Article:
An improved gravel road through the Lillooet Lake/Harrison Lake corridor would serve as a viable alternative in the event of a closure of Highway 99 such as the one that shut down the main route to Whistler and Pemberton for four days last week, a First Nations leader said.
Gerard Peters (Eppa), lead treaty negotiator for the In-SHUCK-CH Nation, on Friday (Aug. 1) reiterated his call for the provincial and federal governments to take action to improve the Lillooet and Harrison West forest service roads (FSR) so that the route - often called the Sasquatch Highway idea -can handle much larger volumes of traffic than it does now.
Peters, whose people have made demands for an upgraded road through their territory a key issue at the treaty negotiating table, said he would accept an improved gravel road -costing an estimated $25 to $40 million - as a first step toward full highway status for the road linking Pemberton and Mount Currie with Harrison Mills in the northern Fraser Valley.
At the moment, some sections of the route are passable only by good four-wheel-drive vehicles. In the event of a blockage such as the July 29 rockslide that closed Highway 99 for four days, the Sasquatch Highway route - even if only upgraded to handle traffic at 60 km/h - would cut two or three hours off the drive from Pemberton to the Lower Mainland as compared to the existing Duffey Lake route.
And it would spur economic development along the Lillooet Lake/Harrison Lake corridor, he said.
"When you compare it to what's in the existing road network, it's more cost efficient than other options," Peters said, adding that the idea has the support of many leaders, both Aboriginal and non-First Nations, in the Pemberton and Fraser valleys.
An upgraded road through the Lillooet-Harrison corridor "would highly have benefited all the businesses in Pemberton, and in Whistler" during the Highway 99 closure last week, said Margit de Haan, proprietor of the Greenwood Country Inn in Pemberton. She added that the route would most likely be safer than Highway 99 and less susceptible to weather-related delays.
In 2003, a government-commissioned study estimated the cost of upgrading the road to highway status at $275 million. The following year, it separate economic impact study was conducted, and afterward government officials concluded that the benefits did not justify the expense. At the time, Peters said he didn't feel the study examined all the impacts on communities at both ends of the corridor and called for a new economic impact analysis. No such study has been initiated.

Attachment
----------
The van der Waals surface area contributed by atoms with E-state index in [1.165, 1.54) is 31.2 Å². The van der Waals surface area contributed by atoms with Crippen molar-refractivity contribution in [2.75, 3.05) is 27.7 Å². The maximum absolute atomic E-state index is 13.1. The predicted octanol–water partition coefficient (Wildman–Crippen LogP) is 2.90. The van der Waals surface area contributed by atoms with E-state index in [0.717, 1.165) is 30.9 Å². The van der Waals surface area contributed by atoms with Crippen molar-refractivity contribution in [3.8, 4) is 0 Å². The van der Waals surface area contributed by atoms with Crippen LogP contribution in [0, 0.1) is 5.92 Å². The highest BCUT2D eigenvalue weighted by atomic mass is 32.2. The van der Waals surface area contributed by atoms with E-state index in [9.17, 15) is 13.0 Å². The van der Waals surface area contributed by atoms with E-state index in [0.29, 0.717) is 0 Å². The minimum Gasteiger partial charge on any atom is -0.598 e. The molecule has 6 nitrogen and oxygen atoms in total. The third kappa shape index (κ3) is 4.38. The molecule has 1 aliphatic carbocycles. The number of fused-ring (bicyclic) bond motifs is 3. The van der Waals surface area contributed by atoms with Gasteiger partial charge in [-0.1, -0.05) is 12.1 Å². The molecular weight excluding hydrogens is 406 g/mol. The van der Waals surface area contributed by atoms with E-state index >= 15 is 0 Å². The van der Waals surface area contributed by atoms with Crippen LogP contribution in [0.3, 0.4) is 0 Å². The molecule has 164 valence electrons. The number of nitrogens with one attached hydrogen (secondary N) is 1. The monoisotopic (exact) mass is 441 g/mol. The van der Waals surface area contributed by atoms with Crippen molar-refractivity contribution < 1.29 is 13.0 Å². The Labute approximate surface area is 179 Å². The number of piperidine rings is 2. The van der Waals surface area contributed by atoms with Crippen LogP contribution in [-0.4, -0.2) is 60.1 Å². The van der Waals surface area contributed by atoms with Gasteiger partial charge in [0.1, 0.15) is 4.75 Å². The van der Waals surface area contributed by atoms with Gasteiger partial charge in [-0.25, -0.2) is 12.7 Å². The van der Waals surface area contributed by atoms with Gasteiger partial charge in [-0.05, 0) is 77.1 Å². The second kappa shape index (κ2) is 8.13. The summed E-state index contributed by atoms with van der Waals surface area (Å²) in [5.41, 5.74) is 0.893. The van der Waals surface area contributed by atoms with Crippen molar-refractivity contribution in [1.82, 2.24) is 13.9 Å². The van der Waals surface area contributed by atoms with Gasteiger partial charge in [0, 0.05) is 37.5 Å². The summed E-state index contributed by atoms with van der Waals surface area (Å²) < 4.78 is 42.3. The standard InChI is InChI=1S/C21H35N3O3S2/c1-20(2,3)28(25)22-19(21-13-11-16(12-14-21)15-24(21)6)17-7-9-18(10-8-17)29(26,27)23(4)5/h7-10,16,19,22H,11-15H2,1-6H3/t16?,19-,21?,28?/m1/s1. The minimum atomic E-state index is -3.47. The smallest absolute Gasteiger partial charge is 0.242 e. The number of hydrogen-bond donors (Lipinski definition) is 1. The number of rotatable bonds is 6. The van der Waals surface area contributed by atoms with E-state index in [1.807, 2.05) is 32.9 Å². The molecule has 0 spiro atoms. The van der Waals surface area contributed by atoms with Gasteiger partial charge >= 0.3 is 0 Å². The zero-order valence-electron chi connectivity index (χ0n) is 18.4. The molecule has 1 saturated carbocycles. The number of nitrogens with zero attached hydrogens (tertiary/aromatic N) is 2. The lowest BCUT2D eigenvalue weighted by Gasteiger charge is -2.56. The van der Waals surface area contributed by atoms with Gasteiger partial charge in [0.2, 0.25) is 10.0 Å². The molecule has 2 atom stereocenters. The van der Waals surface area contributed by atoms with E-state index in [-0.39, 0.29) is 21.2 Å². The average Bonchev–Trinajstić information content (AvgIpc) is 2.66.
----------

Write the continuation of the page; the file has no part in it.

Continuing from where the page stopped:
Last year, Peters said the In-SHUCK-ch would support an upgraded gravel road as one step toward full highway status in the future. Several months ago the provincial government put up $75,000 and the Feds $25,000 for an engineering analysis of the road, showing where it would need to be altered to make it safer and easier to drive and maintain.
Hedberg and Associates, a Squamish-based forestry consulting firm, has been working on that analysis since early this year and should deliver the results to the In-SHUCK-ch Nation in the next couple of weeks, company official Mike Hedberg told The Question on Monday (Aug. 4).
"There are sections of road that obviously need to be upgraded for safety and for sightlines," Hedberg said. "Much of the road doesn't even have a maintainable surface on it - you grade it and after just a few days, it gets punched away."
Hedberg said a few of the firm's preliminary findings have already been implemented, including one point 26 kilometres from Highway 99 at which the road has been realigned.
As far as the larger picture is concerned, "The whole idea of the study is to have an upgrade plan so that you have a document is in hand so that when funding does become available, you have a starting point for those upgrades," he said.
Peters said that while he recognizes that it's not a policy of the federal department of Indian and Northern Affairs (INAC) to provide funding for road upgrades, Indian Affairs Minister Chuck Strahl -who also happens to be the Member of Parliament for the region that includes the In-SHUCK-ch corridor - should make an exception in this case. He said the Feds' past support for the Nisga'a Highway in northern B.C. provides a precedent for such a move. He said the In-SHUCK-ch have written to Strahl to make that point.
"I think the Feds need to kick in for part of the cost. They have fiduciary responsibility for Indian reserve lands," Peters said.
"I think we're well positioned to shake the mandate tree now, because we're closing in on a final agreement," he said. "I think the political climate now lends itself well to this being a consideration, and also given the fact that there's buzz about a federal election, and we know that the Province is going to an election in 10 months as well. That's the window, I think, that I need to get both levels of government to pay attention to this issue."
Minister Strahl was on holidays and unavailable for comment this week, an INAC official said.
- With files from Megan Grittani-Livingston, The Question.